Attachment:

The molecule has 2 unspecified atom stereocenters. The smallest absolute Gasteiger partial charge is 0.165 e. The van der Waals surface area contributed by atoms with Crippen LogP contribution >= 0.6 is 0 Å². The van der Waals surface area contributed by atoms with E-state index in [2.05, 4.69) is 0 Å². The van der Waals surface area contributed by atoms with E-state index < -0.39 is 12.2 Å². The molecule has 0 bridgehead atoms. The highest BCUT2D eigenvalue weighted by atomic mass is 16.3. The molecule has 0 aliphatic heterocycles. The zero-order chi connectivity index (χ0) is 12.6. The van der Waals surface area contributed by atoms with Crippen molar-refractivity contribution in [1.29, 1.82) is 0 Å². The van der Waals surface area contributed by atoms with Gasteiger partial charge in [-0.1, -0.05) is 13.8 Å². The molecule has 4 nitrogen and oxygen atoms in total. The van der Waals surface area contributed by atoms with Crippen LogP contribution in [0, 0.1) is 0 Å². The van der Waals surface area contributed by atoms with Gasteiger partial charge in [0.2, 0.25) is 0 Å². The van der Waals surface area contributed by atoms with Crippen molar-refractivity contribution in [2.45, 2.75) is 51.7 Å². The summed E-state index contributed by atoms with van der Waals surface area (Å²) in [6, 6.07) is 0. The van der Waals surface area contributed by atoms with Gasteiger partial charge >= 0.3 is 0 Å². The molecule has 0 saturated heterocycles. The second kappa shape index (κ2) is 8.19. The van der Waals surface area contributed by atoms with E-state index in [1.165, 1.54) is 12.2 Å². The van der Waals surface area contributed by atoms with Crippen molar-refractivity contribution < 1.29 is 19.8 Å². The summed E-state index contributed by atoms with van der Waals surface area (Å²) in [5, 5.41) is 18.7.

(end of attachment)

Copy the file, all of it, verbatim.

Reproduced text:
The molecule has 2 unspecified atom stereocenters. The smallest absolute Gasteiger partial charge is 0.165 e. The van der Waals surface area contributed by atoms with Crippen LogP contribution >= 0.6 is 0 Å². The van der Waals surface area contributed by atoms with E-state index in [2.05, 4.69) is 0 Å². The van der Waals surface area contributed by atoms with E-state index < -0.39 is 12.2 Å². The molecule has 0 bridgehead atoms. The highest BCUT2D eigenvalue weighted by atomic mass is 16.3. The molecule has 0 aliphatic heterocycles. The zero-order chi connectivity index (χ0) is 12.6. The van der Waals surface area contributed by atoms with Crippen molar-refractivity contribution in [1.29, 1.82) is 0 Å². The van der Waals surface area contributed by atoms with Gasteiger partial charge in [-0.1, -0.05) is 13.8 Å². The molecule has 4 nitrogen and oxygen atoms in total. The van der Waals surface area contributed by atoms with Crippen LogP contribution in [0, 0.1) is 0 Å². The van der Waals surface area contributed by atoms with Gasteiger partial charge in [0.2, 0.25) is 0 Å². The van der Waals surface area contributed by atoms with Crippen molar-refractivity contribution in [2.45, 2.75) is 51.7 Å². The summed E-state index contributed by atoms with van der Waals surface area (Å²) in [6, 6.07) is 0. The van der Waals surface area contributed by atoms with Gasteiger partial charge >= 0.3 is 0 Å². The molecule has 0 saturated heterocycles. The second kappa shape index (κ2) is 8.19. The van der Waals surface area contributed by atoms with E-state index in [1.165, 1.54) is 12.2 Å². The van der Waals surface area contributed by atoms with Crippen molar-refractivity contribution < 1.29 is 19.8 Å². The summed E-state index contributed by atoms with van der Waals surface area (Å²) in [5, 5.41) is 18.7.